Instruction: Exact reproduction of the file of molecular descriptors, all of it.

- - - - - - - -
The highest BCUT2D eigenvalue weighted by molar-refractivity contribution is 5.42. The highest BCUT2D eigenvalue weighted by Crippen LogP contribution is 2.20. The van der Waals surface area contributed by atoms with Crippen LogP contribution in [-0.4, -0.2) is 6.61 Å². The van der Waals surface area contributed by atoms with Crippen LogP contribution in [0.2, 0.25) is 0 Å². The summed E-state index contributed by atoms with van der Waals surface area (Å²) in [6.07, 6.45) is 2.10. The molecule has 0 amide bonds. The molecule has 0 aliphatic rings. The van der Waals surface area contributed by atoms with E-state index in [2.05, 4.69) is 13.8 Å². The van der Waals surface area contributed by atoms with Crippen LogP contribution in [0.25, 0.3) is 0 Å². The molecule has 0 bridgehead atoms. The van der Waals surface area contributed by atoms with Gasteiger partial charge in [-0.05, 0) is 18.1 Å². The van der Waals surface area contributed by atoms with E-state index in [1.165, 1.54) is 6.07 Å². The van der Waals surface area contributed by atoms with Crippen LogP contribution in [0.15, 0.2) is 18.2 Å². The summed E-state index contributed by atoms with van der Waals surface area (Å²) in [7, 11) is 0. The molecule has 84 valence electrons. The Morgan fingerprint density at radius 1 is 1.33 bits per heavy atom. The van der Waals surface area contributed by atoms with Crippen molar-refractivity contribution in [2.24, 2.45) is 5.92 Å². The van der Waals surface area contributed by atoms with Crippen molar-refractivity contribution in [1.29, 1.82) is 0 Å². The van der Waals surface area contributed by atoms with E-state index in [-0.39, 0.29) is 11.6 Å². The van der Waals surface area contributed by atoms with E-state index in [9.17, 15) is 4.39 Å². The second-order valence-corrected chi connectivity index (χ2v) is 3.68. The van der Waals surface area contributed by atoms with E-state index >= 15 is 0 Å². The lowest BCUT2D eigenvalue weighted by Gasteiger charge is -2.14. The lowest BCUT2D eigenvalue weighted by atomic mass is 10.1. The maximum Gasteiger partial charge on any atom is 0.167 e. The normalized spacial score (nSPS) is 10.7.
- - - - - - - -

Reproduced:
The highest BCUT2D eigenvalue weighted by molar-refractivity contribution is 5.42. The highest BCUT2D eigenvalue weighted by Crippen LogP contribution is 2.20. The van der Waals surface area contributed by atoms with Crippen LogP contribution in [-0.4, -0.2) is 6.61 Å². The van der Waals surface area contributed by atoms with Crippen LogP contribution in [0.2, 0.25) is 0 Å². The summed E-state index contributed by atoms with van der Waals surface area (Å²) in [6.07, 6.45) is 2.10. The molecule has 0 amide bonds. The molecule has 0 aliphatic rings. The van der Waals surface area contributed by atoms with E-state index in [2.05, 4.69) is 13.8 Å². The van der Waals surface area contributed by atoms with Crippen LogP contribution in [0.25, 0.3) is 0 Å². The molecule has 0 bridgehead atoms. The van der Waals surface area contributed by atoms with Gasteiger partial charge in [-0.05, 0) is 18.1 Å². The van der Waals surface area contributed by atoms with E-state index in [1.165, 1.54) is 6.07 Å². The van der Waals surface area contributed by atoms with Crippen LogP contribution in [0.15, 0.2) is 18.2 Å². The summed E-state index contributed by atoms with van der Waals surface area (Å²) in [7, 11) is 0. The molecule has 84 valence electrons. The Morgan fingerprint density at radius 1 is 1.33 bits per heavy atom. The van der Waals surface area contributed by atoms with Crippen molar-refractivity contribution in [2.24, 2.45) is 5.92 Å². The van der Waals surface area contributed by atoms with Crippen molar-refractivity contribution in [1.29, 1.82) is 0 Å². The van der Waals surface area contributed by atoms with E-state index in [-0.39, 0.29) is 11.6 Å². The van der Waals surface area contributed by atoms with E-state index in [9.17, 15) is 4.39 Å². The second-order valence-corrected chi connectivity index (χ2v) is 3.68. The van der Waals surface area contributed by atoms with E-state index >= 15 is 0 Å². The lowest BCUT2D eigenvalue weighted by Gasteiger charge is -2.14. The lowest BCUT2D eigenvalue weighted by atomic mass is 10.1. The maximum Gasteiger partial charge on any atom is 0.167 e. The normalized spacial score (nSPS) is 10.7.